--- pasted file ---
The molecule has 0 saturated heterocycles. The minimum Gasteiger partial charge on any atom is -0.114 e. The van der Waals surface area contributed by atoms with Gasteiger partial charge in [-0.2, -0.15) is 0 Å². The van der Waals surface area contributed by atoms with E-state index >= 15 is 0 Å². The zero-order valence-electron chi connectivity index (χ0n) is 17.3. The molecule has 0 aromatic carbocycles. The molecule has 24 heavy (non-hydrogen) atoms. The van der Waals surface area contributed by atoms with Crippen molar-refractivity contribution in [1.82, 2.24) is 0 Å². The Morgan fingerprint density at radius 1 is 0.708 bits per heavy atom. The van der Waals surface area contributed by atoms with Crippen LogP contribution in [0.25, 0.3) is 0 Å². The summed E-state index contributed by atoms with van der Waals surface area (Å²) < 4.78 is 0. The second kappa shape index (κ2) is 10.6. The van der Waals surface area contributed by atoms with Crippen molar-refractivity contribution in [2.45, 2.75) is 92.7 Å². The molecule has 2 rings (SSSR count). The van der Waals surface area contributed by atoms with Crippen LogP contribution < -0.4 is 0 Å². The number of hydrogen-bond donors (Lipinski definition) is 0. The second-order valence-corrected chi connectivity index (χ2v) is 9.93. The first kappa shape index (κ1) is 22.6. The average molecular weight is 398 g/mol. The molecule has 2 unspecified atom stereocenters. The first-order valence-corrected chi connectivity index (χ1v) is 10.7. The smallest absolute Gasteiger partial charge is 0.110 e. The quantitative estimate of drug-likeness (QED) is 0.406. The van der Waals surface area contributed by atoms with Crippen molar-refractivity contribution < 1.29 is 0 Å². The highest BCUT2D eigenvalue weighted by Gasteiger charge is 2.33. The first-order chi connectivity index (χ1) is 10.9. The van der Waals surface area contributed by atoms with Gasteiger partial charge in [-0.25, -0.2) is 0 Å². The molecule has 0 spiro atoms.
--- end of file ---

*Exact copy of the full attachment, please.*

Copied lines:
The molecule has 0 saturated heterocycles. The minimum Gasteiger partial charge on any atom is -0.114 e. The van der Waals surface area contributed by atoms with Gasteiger partial charge in [-0.2, -0.15) is 0 Å². The van der Waals surface area contributed by atoms with E-state index >= 15 is 0 Å². The zero-order valence-electron chi connectivity index (χ0n) is 17.3. The molecule has 0 aromatic carbocycles. The molecule has 24 heavy (non-hydrogen) atoms. The van der Waals surface area contributed by atoms with Crippen molar-refractivity contribution in [1.82, 2.24) is 0 Å². The Morgan fingerprint density at radius 1 is 0.708 bits per heavy atom. The van der Waals surface area contributed by atoms with Crippen LogP contribution in [0.25, 0.3) is 0 Å². The summed E-state index contributed by atoms with van der Waals surface area (Å²) < 4.78 is 0. The second kappa shape index (κ2) is 10.6. The van der Waals surface area contributed by atoms with Crippen molar-refractivity contribution in [2.45, 2.75) is 92.7 Å². The molecule has 2 rings (SSSR count). The van der Waals surface area contributed by atoms with Crippen LogP contribution < -0.4 is 0 Å². The number of hydrogen-bond donors (Lipinski definition) is 0. The second-order valence-corrected chi connectivity index (χ2v) is 9.93. The first kappa shape index (κ1) is 22.6. The average molecular weight is 398 g/mol. The molecule has 2 unspecified atom stereocenters. The first-order valence-corrected chi connectivity index (χ1v) is 10.7. The smallest absolute Gasteiger partial charge is 0.110 e. The quantitative estimate of drug-likeness (QED) is 0.406. The van der Waals surface area contributed by atoms with Crippen molar-refractivity contribution < 1.29 is 0 Å². The highest BCUT2D eigenvalue weighted by Gasteiger charge is 2.33. The first-order chi connectivity index (χ1) is 10.9. The van der Waals surface area contributed by atoms with Gasteiger partial charge in [-0.25, -0.2) is 0 Å². The molecule has 0 spiro atoms.